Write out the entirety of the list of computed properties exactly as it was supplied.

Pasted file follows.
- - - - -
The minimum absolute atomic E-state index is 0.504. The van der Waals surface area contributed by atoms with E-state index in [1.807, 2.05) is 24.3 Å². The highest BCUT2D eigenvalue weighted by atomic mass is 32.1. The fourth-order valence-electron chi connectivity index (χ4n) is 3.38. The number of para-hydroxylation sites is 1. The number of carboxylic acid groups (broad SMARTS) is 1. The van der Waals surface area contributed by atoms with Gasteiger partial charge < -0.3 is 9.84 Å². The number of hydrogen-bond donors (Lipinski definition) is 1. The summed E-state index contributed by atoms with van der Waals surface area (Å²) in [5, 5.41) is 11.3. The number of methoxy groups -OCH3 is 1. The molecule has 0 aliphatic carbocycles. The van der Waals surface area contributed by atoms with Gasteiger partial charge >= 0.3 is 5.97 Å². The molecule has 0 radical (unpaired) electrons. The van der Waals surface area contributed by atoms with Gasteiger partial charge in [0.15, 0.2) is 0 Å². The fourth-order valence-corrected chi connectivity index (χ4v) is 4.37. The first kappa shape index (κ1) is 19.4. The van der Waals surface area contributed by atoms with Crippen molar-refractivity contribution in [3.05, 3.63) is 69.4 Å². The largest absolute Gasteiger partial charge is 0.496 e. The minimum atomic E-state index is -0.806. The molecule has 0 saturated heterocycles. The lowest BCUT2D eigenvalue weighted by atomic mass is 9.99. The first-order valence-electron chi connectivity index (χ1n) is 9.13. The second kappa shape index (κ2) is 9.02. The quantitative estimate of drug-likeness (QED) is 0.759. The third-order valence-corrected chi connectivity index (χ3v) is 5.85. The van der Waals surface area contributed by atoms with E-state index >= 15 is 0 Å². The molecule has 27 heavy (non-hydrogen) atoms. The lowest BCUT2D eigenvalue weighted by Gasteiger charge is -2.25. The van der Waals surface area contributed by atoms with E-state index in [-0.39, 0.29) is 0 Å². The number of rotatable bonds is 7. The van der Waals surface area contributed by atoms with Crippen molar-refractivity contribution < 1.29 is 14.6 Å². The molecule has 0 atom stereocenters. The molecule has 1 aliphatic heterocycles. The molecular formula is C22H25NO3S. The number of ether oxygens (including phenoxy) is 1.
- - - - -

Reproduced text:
The minimum absolute atomic E-state index is 0.504. The van der Waals surface area contributed by atoms with E-state index in [1.807, 2.05) is 24.3 Å². The highest BCUT2D eigenvalue weighted by atomic mass is 32.1. The fourth-order valence-electron chi connectivity index (χ4n) is 3.38. The number of para-hydroxylation sites is 1. The number of carboxylic acid groups (broad SMARTS) is 1. The van der Waals surface area contributed by atoms with Gasteiger partial charge < -0.3 is 9.84 Å². The number of hydrogen-bond donors (Lipinski definition) is 1. The summed E-state index contributed by atoms with van der Waals surface area (Å²) in [5, 5.41) is 11.3. The number of methoxy groups -OCH3 is 1. The molecule has 0 aliphatic carbocycles. The van der Waals surface area contributed by atoms with Gasteiger partial charge >= 0.3 is 5.97 Å². The molecule has 0 radical (unpaired) electrons. The van der Waals surface area contributed by atoms with Gasteiger partial charge in [0.15, 0.2) is 0 Å². The fourth-order valence-corrected chi connectivity index (χ4v) is 4.37. The first kappa shape index (κ1) is 19.4. The van der Waals surface area contributed by atoms with Crippen molar-refractivity contribution in [3.05, 3.63) is 69.4 Å². The largest absolute Gasteiger partial charge is 0.496 e. The minimum atomic E-state index is -0.806. The molecule has 0 saturated heterocycles. The lowest BCUT2D eigenvalue weighted by atomic mass is 9.99. The first-order valence-electron chi connectivity index (χ1n) is 9.13. The second kappa shape index (κ2) is 9.02. The quantitative estimate of drug-likeness (QED) is 0.759. The third-order valence-corrected chi connectivity index (χ3v) is 5.85. The van der Waals surface area contributed by atoms with E-state index >= 15 is 0 Å². The molecule has 27 heavy (non-hydrogen) atoms. The lowest BCUT2D eigenvalue weighted by Gasteiger charge is -2.25. The van der Waals surface area contributed by atoms with E-state index in [-0.39, 0.29) is 0 Å². The number of rotatable bonds is 7. The van der Waals surface area contributed by atoms with Crippen molar-refractivity contribution < 1.29 is 14.6 Å². The molecule has 0 atom stereocenters. The molecule has 1 aliphatic heterocycles. The molecular formula is C22H25NO3S. The number of ether oxygens (including phenoxy) is 1.